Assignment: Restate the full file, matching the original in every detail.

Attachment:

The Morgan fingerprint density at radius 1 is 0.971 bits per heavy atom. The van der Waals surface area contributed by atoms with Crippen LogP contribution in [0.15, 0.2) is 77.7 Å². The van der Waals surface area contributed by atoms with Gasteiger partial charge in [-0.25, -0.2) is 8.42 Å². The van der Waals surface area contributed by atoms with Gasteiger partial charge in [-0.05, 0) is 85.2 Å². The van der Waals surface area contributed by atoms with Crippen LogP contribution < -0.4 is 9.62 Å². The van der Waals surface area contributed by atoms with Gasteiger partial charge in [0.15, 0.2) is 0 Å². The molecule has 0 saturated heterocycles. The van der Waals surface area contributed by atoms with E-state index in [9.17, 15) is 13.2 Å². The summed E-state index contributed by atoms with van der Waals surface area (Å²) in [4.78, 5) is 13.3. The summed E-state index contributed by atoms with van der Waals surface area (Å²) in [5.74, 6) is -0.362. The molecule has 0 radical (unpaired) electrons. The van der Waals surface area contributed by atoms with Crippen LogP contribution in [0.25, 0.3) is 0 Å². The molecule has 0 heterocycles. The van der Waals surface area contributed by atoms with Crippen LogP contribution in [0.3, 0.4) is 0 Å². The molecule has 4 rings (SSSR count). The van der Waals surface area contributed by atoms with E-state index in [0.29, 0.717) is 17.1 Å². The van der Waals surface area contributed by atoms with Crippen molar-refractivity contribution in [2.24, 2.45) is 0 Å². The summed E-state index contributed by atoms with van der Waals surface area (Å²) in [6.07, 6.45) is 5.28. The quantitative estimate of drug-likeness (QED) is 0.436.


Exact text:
The Morgan fingerprint density at radius 1 is 0.971 bits per heavy atom. The van der Waals surface area contributed by atoms with Crippen LogP contribution in [0.15, 0.2) is 77.7 Å². The van der Waals surface area contributed by atoms with Gasteiger partial charge in [-0.25, -0.2) is 8.42 Å². The van der Waals surface area contributed by atoms with Gasteiger partial charge in [-0.05, 0) is 85.2 Å². The van der Waals surface area contributed by atoms with Crippen LogP contribution < -0.4 is 9.62 Å². The van der Waals surface area contributed by atoms with Gasteiger partial charge in [0.15, 0.2) is 0 Å². The molecule has 0 saturated heterocycles. The van der Waals surface area contributed by atoms with E-state index in [9.17, 15) is 13.2 Å². The summed E-state index contributed by atoms with van der Waals surface area (Å²) in [4.78, 5) is 13.3. The summed E-state index contributed by atoms with van der Waals surface area (Å²) in [5.74, 6) is -0.362. The molecule has 0 radical (unpaired) electrons. The van der Waals surface area contributed by atoms with Crippen LogP contribution in [0.25, 0.3) is 0 Å². The molecule has 0 heterocycles. The van der Waals surface area contributed by atoms with Crippen LogP contribution in [0.3, 0.4) is 0 Å². The molecule has 4 rings (SSSR count). The van der Waals surface area contributed by atoms with E-state index in [0.29, 0.717) is 17.1 Å². The van der Waals surface area contributed by atoms with Crippen molar-refractivity contribution in [2.24, 2.45) is 0 Å². The summed E-state index contributed by atoms with van der Waals surface area (Å²) in [6.07, 6.45) is 5.28. The quantitative estimate of drug-likeness (QED) is 0.436.